A few days later, Brian Hamilton drives up from Sage-works in Raleigh. He is dressed casually and carries a stack of papers - all the financials he has analyzed. In the backroom he meets Edloe's wife, Sereta, 47, working at a computer desk in a partitioned-off area. Sereta pays the bills and keeps the books for all three pharmacies. "Medicare Part D has taken a lot of the joy out of this for us," she says.
Hamilton and Leonard pull up chairs and Hamilton fires off a series of probing financial questions. "I'm looking for soft spots," he explains. "For example, do you have discretion as to where you buy aspirin?"
Not really. Leonard explains he's part of a trade association that negotiates prices. How about labor? Maybe he could cut a little, but Leonard is working so hard that he needs all the help he can get. Delivery? "If I do away with that, I lose a lot of my business," he says.
Hamilton nods in agreement, then picks a bigger target: The other two locations are unprofitable. He discovers that neither contributed last year to Leonard's and Sereta's salaries. Some of their cost of goods goes on the main pharmacy's books, which means the two locations are doing even worse than the numbers indicate. "I'm just going to ask, Leonard, is it good to be in those businesses?"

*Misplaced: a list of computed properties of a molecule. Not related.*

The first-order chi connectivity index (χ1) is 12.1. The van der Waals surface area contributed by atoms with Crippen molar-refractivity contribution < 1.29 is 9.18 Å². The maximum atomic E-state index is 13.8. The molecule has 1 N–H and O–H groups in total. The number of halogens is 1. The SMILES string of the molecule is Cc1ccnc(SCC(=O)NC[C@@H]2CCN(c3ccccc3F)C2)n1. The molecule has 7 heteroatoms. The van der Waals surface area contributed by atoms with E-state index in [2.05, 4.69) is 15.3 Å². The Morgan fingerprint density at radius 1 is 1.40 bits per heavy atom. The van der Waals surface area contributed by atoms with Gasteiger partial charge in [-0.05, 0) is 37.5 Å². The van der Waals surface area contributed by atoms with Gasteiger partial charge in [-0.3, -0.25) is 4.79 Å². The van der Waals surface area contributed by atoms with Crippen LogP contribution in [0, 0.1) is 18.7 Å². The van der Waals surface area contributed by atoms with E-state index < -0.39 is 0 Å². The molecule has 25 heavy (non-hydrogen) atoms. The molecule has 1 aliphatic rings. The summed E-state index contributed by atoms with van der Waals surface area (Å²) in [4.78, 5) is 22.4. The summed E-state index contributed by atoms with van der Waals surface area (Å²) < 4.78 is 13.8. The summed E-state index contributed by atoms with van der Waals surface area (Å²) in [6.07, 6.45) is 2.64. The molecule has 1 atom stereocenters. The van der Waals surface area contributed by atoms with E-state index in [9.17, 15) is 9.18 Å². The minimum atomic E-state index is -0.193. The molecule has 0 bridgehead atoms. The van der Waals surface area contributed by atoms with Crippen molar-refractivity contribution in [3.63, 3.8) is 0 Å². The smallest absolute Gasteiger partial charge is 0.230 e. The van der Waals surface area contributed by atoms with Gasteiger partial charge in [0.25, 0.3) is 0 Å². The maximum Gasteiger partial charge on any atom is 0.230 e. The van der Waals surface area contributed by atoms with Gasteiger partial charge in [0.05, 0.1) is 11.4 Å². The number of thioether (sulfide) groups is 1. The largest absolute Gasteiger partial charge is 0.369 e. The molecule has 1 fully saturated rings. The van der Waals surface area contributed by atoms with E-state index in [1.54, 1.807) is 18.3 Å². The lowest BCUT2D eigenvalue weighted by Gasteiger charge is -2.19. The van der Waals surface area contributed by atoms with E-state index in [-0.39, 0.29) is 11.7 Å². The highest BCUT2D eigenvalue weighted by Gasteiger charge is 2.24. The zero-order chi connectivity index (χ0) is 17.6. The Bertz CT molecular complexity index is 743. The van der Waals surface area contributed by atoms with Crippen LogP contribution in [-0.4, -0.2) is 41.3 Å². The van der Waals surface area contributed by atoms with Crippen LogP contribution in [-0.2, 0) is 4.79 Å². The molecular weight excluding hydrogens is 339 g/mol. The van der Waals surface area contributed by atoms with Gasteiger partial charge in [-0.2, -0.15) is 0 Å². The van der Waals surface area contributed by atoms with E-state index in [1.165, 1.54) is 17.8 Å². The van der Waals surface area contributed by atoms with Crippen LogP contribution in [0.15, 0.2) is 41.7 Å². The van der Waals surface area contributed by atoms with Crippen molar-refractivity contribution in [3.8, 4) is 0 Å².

Edloe answers quickly, "Their volume decreases my cost of goods." But, Hamilton argues, customers don't know that all three stores are owned by Edloe. That limits his marketing potential. "If you're going to keep them, is there a problem with branding them all the same?"
"I've thought about it," Edloe says. But he has a weakness for nice cars, and he worries that customers might bridle at his slapping his name all over a neighborhood he cruises through in his Benz.
Hamilton persists. "It's bugging me that the stores are losing money," he says. "Do you give financial statements on the stores to the people who work there?" Edloe doesn't, but he offers to tell the managers that they need to "do better." Hamilton frowns. "Employees never believe the boss, do they?" he argues. "How about, 'Guys, here's the statement, we have to get that number up.' "Edloe looks unsure, and Hamilton moves on.
After a quick look at Sereta's Quick-Books file, Hamilton discovers that although she has detailed financial reports of actual expenses, there is no budget. "You should set up an annual budget in January," he says. "That way when the numbers change, you know why you're not on plan and can catch problems early." Without a budget, he adds, businesses tend to spend more money.
Sereta rolls her eyes. "It sounds good, but the problem is I have a lot of work out front." Then she adds quickly, "That's not an excuse." Hamilton suggests finding a CPA to help set it up. "For not even a 10 percent increase in your workload, you can get reports that will add a lot of value. You're almost already there," he says to Sereta.
"I just need the time," Sereta sighs.